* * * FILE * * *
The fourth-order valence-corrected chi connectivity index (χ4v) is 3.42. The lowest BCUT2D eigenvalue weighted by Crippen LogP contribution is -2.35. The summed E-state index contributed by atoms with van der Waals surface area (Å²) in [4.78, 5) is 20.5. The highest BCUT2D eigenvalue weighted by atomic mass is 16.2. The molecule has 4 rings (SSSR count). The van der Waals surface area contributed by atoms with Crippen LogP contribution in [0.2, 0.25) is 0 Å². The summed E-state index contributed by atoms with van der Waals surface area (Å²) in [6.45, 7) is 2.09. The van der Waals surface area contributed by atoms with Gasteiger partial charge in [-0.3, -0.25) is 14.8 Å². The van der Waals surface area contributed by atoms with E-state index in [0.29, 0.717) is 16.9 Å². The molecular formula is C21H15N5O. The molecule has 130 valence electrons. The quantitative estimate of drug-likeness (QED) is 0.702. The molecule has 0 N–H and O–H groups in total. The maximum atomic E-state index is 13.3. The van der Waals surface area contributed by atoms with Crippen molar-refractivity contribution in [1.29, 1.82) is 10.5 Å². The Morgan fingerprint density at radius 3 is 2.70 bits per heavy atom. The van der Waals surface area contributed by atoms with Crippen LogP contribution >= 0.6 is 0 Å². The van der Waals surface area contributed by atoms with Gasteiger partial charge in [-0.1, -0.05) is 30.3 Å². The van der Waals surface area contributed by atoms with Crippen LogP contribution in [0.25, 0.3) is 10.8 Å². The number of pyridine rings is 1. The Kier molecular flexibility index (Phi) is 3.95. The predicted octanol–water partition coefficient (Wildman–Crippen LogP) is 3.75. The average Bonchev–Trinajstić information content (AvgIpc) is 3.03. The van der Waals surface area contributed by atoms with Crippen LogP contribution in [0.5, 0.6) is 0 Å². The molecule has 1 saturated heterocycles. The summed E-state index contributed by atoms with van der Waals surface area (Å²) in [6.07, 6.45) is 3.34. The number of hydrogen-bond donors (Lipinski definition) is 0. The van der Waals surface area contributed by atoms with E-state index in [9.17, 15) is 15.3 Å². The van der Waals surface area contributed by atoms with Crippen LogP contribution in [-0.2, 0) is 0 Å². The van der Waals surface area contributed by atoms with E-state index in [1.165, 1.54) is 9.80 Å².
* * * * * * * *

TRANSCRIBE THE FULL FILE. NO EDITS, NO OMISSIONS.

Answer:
The fourth-order valence-corrected chi connectivity index (χ4v) is 3.42. The lowest BCUT2D eigenvalue weighted by Crippen LogP contribution is -2.35. The summed E-state index contributed by atoms with van der Waals surface area (Å²) in [4.78, 5) is 20.5. The highest BCUT2D eigenvalue weighted by atomic mass is 16.2. The molecule has 4 rings (SSSR count). The van der Waals surface area contributed by atoms with Crippen LogP contribution in [0.2, 0.25) is 0 Å². The summed E-state index contributed by atoms with van der Waals surface area (Å²) in [6.45, 7) is 2.09. The van der Waals surface area contributed by atoms with Gasteiger partial charge in [-0.3, -0.25) is 14.8 Å². The van der Waals surface area contributed by atoms with E-state index in [0.29, 0.717) is 16.9 Å². The molecular formula is C21H15N5O. The molecule has 130 valence electrons. The quantitative estimate of drug-likeness (QED) is 0.702. The molecule has 0 N–H and O–H groups in total. The maximum atomic E-state index is 13.3. The van der Waals surface area contributed by atoms with Crippen molar-refractivity contribution in [1.29, 1.82) is 10.5 Å². The Morgan fingerprint density at radius 3 is 2.70 bits per heavy atom. The van der Waals surface area contributed by atoms with Crippen LogP contribution >= 0.6 is 0 Å². The van der Waals surface area contributed by atoms with Gasteiger partial charge in [-0.1, -0.05) is 30.3 Å². The van der Waals surface area contributed by atoms with Crippen LogP contribution in [0.25, 0.3) is 10.8 Å². The number of pyridine rings is 1. The Kier molecular flexibility index (Phi) is 3.95. The predicted octanol–water partition coefficient (Wildman–Crippen LogP) is 3.75. The average Bonchev–Trinajstić information content (AvgIpc) is 3.03. The van der Waals surface area contributed by atoms with Crippen LogP contribution in [0.5, 0.6) is 0 Å². The molecule has 1 saturated heterocycles. The summed E-state index contributed by atoms with van der Waals surface area (Å²) in [6.07, 6.45) is 3.34. The number of hydrogen-bond donors (Lipinski definition) is 0. The van der Waals surface area contributed by atoms with E-state index in [9.17, 15) is 15.3 Å². The van der Waals surface area contributed by atoms with Crippen LogP contribution in [-0.2, 0) is 0 Å². The van der Waals surface area contributed by atoms with E-state index in [1.165, 1.54) is 9.80 Å².